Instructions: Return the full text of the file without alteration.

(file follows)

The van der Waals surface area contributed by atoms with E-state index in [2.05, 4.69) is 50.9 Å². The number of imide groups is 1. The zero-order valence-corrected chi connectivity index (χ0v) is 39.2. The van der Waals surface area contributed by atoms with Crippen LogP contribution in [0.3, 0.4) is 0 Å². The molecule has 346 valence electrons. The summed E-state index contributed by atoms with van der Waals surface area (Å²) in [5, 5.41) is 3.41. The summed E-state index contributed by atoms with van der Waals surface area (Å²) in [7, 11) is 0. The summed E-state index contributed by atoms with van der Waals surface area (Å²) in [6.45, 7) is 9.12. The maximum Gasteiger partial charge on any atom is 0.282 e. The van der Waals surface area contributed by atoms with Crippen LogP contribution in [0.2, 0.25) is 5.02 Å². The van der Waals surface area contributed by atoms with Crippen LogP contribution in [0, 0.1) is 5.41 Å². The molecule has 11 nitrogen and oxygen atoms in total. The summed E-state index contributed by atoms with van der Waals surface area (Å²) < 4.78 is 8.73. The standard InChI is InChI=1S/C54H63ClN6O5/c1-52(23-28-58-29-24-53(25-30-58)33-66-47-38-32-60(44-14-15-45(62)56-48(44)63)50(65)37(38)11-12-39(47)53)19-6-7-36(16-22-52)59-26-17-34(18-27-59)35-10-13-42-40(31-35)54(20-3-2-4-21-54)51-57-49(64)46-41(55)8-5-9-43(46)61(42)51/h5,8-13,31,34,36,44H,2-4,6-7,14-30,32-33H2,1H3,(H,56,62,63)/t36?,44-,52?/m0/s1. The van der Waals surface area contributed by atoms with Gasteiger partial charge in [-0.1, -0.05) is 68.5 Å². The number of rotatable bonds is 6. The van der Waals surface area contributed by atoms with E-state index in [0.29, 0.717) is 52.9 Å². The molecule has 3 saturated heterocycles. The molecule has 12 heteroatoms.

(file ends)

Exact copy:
The van der Waals surface area contributed by atoms with E-state index in [2.05, 4.69) is 50.9 Å². The number of imide groups is 1. The zero-order valence-corrected chi connectivity index (χ0v) is 39.2. The van der Waals surface area contributed by atoms with Crippen LogP contribution in [0.3, 0.4) is 0 Å². The molecule has 346 valence electrons. The summed E-state index contributed by atoms with van der Waals surface area (Å²) in [5, 5.41) is 3.41. The summed E-state index contributed by atoms with van der Waals surface area (Å²) in [7, 11) is 0. The summed E-state index contributed by atoms with van der Waals surface area (Å²) in [6.45, 7) is 9.12. The maximum Gasteiger partial charge on any atom is 0.282 e. The van der Waals surface area contributed by atoms with Crippen LogP contribution in [0.2, 0.25) is 5.02 Å². The van der Waals surface area contributed by atoms with Crippen LogP contribution in [0, 0.1) is 5.41 Å². The molecule has 11 nitrogen and oxygen atoms in total. The summed E-state index contributed by atoms with van der Waals surface area (Å²) < 4.78 is 8.73. The standard InChI is InChI=1S/C54H63ClN6O5/c1-52(23-28-58-29-24-53(25-30-58)33-66-47-38-32-60(44-14-15-45(62)56-48(44)63)50(65)37(38)11-12-39(47)53)19-6-7-36(16-22-52)59-26-17-34(18-27-59)35-10-13-42-40(31-35)54(20-3-2-4-21-54)51-57-49(64)46-41(55)8-5-9-43(46)61(42)51/h5,8-13,31,34,36,44H,2-4,6-7,14-30,32-33H2,1H3,(H,56,62,63)/t36?,44-,52?/m0/s1. The van der Waals surface area contributed by atoms with Gasteiger partial charge in [-0.1, -0.05) is 68.5 Å². The number of rotatable bonds is 6. The van der Waals surface area contributed by atoms with E-state index in [0.29, 0.717) is 52.9 Å². The molecule has 3 saturated heterocycles. The molecule has 12 heteroatoms.